Elusive Peace penetrates the headlines and takes a critical look at peace negotiations through the eyes of a professional mediator and peacemaker. The international community’s approach to peace negotiations is based on outdated and flawed assumptions of human behavior, sovereignty and power. These ideas and the diplomatic strategies based on them, employed by our world leaders, are inadequate to solve our 21st-century problems.

The complexity of world problems requires modern attitudes, assumptions and experience based on what works today rather then what worked 300 years ago for an elite group of Europeans. Elusive Peace applies these 21st-century concepts and shows how they might be implemented more effectively to bring peace to the world stage. Elusive Peace removes the mystery from the headlines and the reader gains an appreciation and understanding of what it will really take to solve our most intractable international problems.

Noll asserts that our only hope is to abandon the old processes in favor of approaches to conflict that take into account the knowledge we have gained in a vast array of disciplines around decision making, neuropsychology and human behavior, invoking processes that promote collaboration and discourage competition. Elusive Peace stands as a critical next step in bringing peace to the world—a foundational statement for implementing peacemaking on the world stage, a standout to which all of us need to give our attention.

Elusive Peace was published by Prometheus Books and released in April of this year. For more information, visit www.elusivepeace.com.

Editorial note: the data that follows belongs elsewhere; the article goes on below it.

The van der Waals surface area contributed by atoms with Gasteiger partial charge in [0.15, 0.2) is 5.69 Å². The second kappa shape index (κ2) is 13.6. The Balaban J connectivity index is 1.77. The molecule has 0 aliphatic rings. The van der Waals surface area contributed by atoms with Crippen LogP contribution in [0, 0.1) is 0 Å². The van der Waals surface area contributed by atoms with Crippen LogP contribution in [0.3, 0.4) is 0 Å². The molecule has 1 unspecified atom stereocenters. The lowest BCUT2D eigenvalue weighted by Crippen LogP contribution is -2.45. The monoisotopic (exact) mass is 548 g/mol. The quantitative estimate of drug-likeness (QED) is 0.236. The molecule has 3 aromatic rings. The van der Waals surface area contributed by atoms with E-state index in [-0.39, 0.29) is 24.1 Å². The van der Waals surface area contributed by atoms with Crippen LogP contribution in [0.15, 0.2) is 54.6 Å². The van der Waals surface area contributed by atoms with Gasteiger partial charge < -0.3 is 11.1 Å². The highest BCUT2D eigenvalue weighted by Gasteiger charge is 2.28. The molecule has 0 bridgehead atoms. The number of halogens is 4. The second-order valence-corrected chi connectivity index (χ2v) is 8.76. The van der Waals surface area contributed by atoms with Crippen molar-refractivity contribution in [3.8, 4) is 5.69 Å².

****************************************************

Douglas E. Noll, Esq., is a full-time Fresno-based peacemaker and mediator, specializing in difficult, complex and intractable conflicts. He is an adjunct professor of law at the San Joaquin College of Law and has a master’s degree in peacemaking and conflict studies from Fresno Pacific University. Noll was a business and commercial trial lawyer for 22 years before turning to peacemaking.

Noll has been the president of the Fresno Free College Foundation, was a co-founder of the Fresno Folklore Society and is a former chairman of the Board of Directors of Valley Public Television. He currently serves on the board of Valley Public Television, is chair of the Board of Trustees of the San Joaquin College of Law and is a board member of the Fresno Business Council. At the state level, Noll is a member of the Board of Directors of the California Dispute Resolution Council. At the international level, Noll is a member of the Board of Directors of Mediators Beyond Borders International.

  • The Community Alliance is a monthly newspaper that has been published in Fresno, California, since 1996. The purpose of the newspaper is to help build a progressive movement for social and economic justice.

0 0 votes
Article Rating
Subscribe
Notify of
guest

This site uses Akismet to reduce spam. Learn how your comment data is processed.

0 Comments
Inline Feedbacks
View all comments
0
Would love your thoughts, please comment.x
()
x